Wednesday, May 07, 2008

Social networks and the broadcast conversation starter

I spoke at EPublishing Innovation Forum in London today and it was fun. The brilliant Vin Crosbie was doing the keynote and I'm delighted to say he came by to say hi after my presentation because I'd reminded him of some important stuff that he usually forgets to say - the why of the internet is people reaching out to find other people. And we had a great conversation.

That highlighted something for me: presenting makes you the deliverer of content - this waves a flag for the start of conversation. As a presenter the audience has acquired some very useful metadata about me and my purpose and that triggers conversation galore once the broadcast (me speaking from the stage) is over. There's a lesson in here about the value of content in a broadcast mode which media could get something from. I'm going to think about this some more.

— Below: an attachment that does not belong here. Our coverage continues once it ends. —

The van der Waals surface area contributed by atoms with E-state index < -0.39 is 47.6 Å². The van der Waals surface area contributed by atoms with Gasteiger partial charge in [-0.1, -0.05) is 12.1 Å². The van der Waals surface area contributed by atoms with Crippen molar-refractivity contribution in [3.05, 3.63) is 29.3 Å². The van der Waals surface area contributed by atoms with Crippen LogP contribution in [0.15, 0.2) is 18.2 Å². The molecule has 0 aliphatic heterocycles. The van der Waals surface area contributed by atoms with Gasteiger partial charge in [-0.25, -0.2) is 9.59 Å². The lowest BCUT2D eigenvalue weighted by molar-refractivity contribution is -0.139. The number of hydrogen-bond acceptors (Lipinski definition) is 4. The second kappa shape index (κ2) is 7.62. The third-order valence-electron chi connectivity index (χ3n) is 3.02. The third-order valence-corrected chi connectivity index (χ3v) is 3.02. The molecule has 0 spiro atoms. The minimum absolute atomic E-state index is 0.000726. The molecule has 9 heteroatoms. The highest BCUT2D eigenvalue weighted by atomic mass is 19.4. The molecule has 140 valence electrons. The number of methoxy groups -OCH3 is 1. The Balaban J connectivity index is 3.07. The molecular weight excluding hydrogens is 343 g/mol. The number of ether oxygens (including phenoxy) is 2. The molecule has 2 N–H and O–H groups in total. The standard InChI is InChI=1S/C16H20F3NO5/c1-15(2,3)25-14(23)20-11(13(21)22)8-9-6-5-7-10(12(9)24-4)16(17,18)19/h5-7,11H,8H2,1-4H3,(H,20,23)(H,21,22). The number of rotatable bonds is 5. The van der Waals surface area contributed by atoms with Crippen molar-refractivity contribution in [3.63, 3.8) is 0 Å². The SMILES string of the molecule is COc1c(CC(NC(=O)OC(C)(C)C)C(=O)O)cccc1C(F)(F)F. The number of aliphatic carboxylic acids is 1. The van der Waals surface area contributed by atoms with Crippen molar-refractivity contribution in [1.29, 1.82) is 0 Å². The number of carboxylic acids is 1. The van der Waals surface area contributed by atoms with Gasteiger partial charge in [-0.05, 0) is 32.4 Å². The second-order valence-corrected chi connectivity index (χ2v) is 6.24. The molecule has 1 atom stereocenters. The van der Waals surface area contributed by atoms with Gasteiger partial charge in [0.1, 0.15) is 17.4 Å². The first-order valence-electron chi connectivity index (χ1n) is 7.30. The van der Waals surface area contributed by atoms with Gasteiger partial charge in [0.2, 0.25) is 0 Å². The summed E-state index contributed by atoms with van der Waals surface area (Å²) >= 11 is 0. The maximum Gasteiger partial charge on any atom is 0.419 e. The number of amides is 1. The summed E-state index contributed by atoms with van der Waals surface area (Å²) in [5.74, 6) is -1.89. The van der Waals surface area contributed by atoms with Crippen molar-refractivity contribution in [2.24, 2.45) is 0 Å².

The other thing is that Vin's keynote covers much of the theoretical framework I'm interested in so I kind of adapted my presentation on the hoof.

I floated an idea I've been toying with in recent days - that perhaps we were guilty of over estimating the impact of the internet before the arrival of ubiquitous social networking.

Social networks have only gained currency in the last five years or so. Is it a coincidence that this has been the same period in which broadcast media has seen its revenues dwindle and its audiences shrink?

The real ease with which groups of purpose can organise in social networks is something that wasn't so easily enabled on forums and in newsgroups of emails.

When new tools become truly ubiquitous change happens. In this case I'm suggesting the new tools isn't simply the internet, it's the refinement of social networks (networking for the masses?)

The process of using social networks has educated a new and huge generation in the value of real-time synchronous communication which is the guts of the formation of communities of purpose.

Just a thought at this stage, and one lashed down at speed driven by battery run-down fear! Your input welcome.

I'm on my way to Cannes now, for MeM and the Meffys. More from there as live as I can make it!

FasterFuture.blogspot.com

The rate of change is so rapid it's difficult for one person to keep up to speed. Let's pool our thoughts, share our reactions and, who knows, even reach some shared conclusions worth arriving at?